PUP release their darkest yet, strongest album after playing together for a decade

By Kate Streader

There isn't any misguidance with its name. Morbid Stuff is exactly that: morbid.

Melancholia, existentialism and self-destruction are the telltale signs of the sacrosanct tortured artist. Morbid Stuff presents these very themes in its frank depiction of depression, though it’s sure not to fetishize the reality of falling into the throes of mental chaos. Thematically, Morbid Stuff is PUP’s heaviest work yet, however themes of death and depression are often juxtaposed by buoyant, pop-punk melodies as the record toes the line between utter defeat and manically laughing in the face of darkness.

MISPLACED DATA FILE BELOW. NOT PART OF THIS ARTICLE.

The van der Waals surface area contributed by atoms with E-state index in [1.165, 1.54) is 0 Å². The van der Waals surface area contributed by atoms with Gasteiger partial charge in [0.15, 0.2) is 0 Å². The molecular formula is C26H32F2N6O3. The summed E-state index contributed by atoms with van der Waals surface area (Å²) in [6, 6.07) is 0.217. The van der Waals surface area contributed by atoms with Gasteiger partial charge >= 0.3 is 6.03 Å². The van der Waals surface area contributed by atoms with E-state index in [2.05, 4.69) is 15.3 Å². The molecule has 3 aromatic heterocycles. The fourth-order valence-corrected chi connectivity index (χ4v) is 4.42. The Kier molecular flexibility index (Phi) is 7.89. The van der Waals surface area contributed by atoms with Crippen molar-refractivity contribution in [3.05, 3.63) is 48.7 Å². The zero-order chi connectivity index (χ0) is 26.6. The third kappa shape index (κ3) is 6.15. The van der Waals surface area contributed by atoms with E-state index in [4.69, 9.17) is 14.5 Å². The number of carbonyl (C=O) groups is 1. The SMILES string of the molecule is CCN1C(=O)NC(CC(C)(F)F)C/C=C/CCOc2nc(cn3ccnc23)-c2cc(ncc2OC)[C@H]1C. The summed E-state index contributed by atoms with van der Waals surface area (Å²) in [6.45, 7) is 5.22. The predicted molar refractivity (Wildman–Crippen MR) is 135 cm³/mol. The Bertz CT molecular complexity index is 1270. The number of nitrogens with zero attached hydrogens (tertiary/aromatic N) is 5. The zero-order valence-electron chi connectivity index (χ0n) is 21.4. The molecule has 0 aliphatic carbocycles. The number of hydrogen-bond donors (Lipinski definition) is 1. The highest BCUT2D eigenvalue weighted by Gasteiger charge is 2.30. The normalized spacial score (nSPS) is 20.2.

Overdubbed shouting vocals create a rich, anthemic feel across the album while tongue-in-cheek quips keep the record from becoming too, well, morbid.

Serrated riffs, staccato drums and melodic curveballs epitomise the furious disarray of an unwell mind. ‘Bloody Mary, Kate and Ashley’ sees PUP questioning reality as self-medication and detachment from the world cause perception to grow hazy. The title track pilfers through the absurd fixations of anxiety, like wondering if any former lovers have died. Much like the surprise pounce of the Black Dog, the album takes a sharp turn with ‘Full Blown Meltdown’, offering a thrashing, guttural melody that errs into hardcore territory.

The record aurally personi es a mind engulfed by depression without succumbing to a ‘woe is me’ narrative. Sonically rich and full of surprises, Morbid Stuff is PUP’s strongest work yet.